JCPyV is very prevalent in wastewater samples and diverse studies have reported reductions in the number of positive samples after secondary treatment (activated sludge) although the virus is still present in secondary treated effluent samples and typical reductions in concentration are observed to be of approximately between 1 and 2 log10 (Rusiñol et al., 2015; Mayer et al., submitted for publication). Table 2 summarizes data on the occurrence of human polyomaviruses in treated wastewater. A study by Fernández-Cassi and coworkers showed a reduction in the number of JCPyV positive samples before and after lagooning of a secondary wastewater urban effluent (from 9/12 to 3/12) although mean concentrations observed before and after the lagooning (6.06x103 and 1,38x103 GC/l respectively) were not significantly reduced (Fernández-Cassi et al., 2016). Jurzic and coworkers (2015) have reported that HPyV concentrations did not change significantly during a treatment of secondary sewage effluents in polishing ponds and even higher mean concentrations were detected after the treatment (from 9,3x103GC/l to 4,1x103GC/l).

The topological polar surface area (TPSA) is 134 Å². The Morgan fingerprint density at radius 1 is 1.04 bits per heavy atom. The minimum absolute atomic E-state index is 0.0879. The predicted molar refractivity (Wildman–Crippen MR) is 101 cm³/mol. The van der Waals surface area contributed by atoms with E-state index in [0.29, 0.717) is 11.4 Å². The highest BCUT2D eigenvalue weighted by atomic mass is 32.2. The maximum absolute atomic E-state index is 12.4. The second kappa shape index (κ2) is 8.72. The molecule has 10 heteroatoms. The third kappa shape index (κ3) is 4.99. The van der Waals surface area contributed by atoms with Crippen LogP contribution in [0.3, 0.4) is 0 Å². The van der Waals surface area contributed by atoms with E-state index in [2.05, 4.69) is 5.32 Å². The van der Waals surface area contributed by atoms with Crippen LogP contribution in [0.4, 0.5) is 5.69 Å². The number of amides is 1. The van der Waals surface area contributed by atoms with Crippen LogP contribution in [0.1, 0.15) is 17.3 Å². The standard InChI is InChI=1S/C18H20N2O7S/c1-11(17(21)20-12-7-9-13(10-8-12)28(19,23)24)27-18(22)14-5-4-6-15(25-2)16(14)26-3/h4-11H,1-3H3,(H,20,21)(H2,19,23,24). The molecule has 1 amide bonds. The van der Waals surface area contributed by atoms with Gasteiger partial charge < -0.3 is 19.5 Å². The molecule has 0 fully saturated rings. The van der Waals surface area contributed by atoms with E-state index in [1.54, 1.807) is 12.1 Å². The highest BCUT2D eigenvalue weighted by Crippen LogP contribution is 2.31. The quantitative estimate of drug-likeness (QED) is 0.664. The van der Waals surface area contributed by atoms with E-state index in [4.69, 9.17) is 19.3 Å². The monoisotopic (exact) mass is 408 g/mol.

There are a number of studies where the stability of the viruses were examined after exposure to extreme conditions (pH, heat) as well as after disinfection with chlorine or UV. The following paragraphs provide an overview of these studies.